HMS Windrush docked in Essex and early migrants from the British colonies and Commonwealth, who helped rebuild post-war Britain, settled in London, South Wales and the Midlands. Initially, they were welcomed before experiencing the overt racism of far-right groups, aggressive government legislation, and a populace riled by rising unemployment. As an act of resistance in the face of difficult circumstances, music was a galvanising force for a burgeoning Black community. With time, this energy coalesced and permeated beyond the inner cities to reach the wider population. As a teen growing up in predominantly white Essex, my attention was captured by a musical form more interesting to me than the popular indie bands of the 90s, and I was fortunate to discover the music of artists and groups such as Moorish Delta 7, Rodney P, and Roots Manuva.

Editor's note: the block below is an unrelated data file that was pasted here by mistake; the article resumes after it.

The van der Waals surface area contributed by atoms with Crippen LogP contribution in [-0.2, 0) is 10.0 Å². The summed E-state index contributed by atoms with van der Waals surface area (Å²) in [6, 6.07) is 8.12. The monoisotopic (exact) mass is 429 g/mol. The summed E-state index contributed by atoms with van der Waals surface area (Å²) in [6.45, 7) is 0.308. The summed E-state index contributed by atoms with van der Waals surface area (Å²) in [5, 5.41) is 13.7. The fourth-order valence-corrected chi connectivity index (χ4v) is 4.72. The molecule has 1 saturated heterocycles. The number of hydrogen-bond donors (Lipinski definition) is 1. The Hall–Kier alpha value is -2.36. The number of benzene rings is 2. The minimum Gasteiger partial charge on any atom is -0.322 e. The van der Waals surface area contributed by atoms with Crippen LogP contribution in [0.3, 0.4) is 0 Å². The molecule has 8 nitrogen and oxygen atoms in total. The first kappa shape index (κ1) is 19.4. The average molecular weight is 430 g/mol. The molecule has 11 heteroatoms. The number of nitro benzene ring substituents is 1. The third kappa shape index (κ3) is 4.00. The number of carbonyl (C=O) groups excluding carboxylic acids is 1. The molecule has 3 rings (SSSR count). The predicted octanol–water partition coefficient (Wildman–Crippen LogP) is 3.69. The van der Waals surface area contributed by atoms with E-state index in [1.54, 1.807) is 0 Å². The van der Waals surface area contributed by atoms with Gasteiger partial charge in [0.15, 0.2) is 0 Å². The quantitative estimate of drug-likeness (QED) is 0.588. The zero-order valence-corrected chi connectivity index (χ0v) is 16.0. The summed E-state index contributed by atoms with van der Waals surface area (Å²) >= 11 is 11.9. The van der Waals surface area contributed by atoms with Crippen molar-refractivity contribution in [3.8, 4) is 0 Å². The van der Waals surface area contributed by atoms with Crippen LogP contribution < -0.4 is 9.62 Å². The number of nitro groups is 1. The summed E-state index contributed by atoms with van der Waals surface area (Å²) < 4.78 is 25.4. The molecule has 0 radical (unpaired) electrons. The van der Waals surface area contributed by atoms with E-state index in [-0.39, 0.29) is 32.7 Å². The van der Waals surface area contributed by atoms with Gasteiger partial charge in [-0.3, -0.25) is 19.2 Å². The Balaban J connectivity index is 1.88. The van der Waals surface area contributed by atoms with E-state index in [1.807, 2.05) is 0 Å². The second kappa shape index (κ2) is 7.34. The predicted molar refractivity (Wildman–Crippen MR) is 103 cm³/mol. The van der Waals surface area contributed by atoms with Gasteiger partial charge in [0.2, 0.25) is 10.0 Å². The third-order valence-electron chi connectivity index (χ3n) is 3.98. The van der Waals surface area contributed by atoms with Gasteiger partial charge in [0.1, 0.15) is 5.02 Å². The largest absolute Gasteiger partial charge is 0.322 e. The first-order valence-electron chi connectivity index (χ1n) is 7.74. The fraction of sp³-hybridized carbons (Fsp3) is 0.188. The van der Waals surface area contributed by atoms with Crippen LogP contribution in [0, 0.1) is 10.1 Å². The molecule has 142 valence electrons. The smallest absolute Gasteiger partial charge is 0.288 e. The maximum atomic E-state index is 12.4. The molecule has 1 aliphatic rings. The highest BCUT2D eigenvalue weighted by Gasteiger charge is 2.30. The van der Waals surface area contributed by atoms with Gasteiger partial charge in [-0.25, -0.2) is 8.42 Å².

In Where We Come From, Aniefiok has written an absorbing social history of modern Black Britain, offering insights from the trailblazers and subsequent generations who created a culture that we're privileged to witness. Written with a devotion for the music’s heritage that matches the craft of UK Rap and Grime’s pioneers and headliners, this is a standout book to start off the year.
– recommended by Lloyd.
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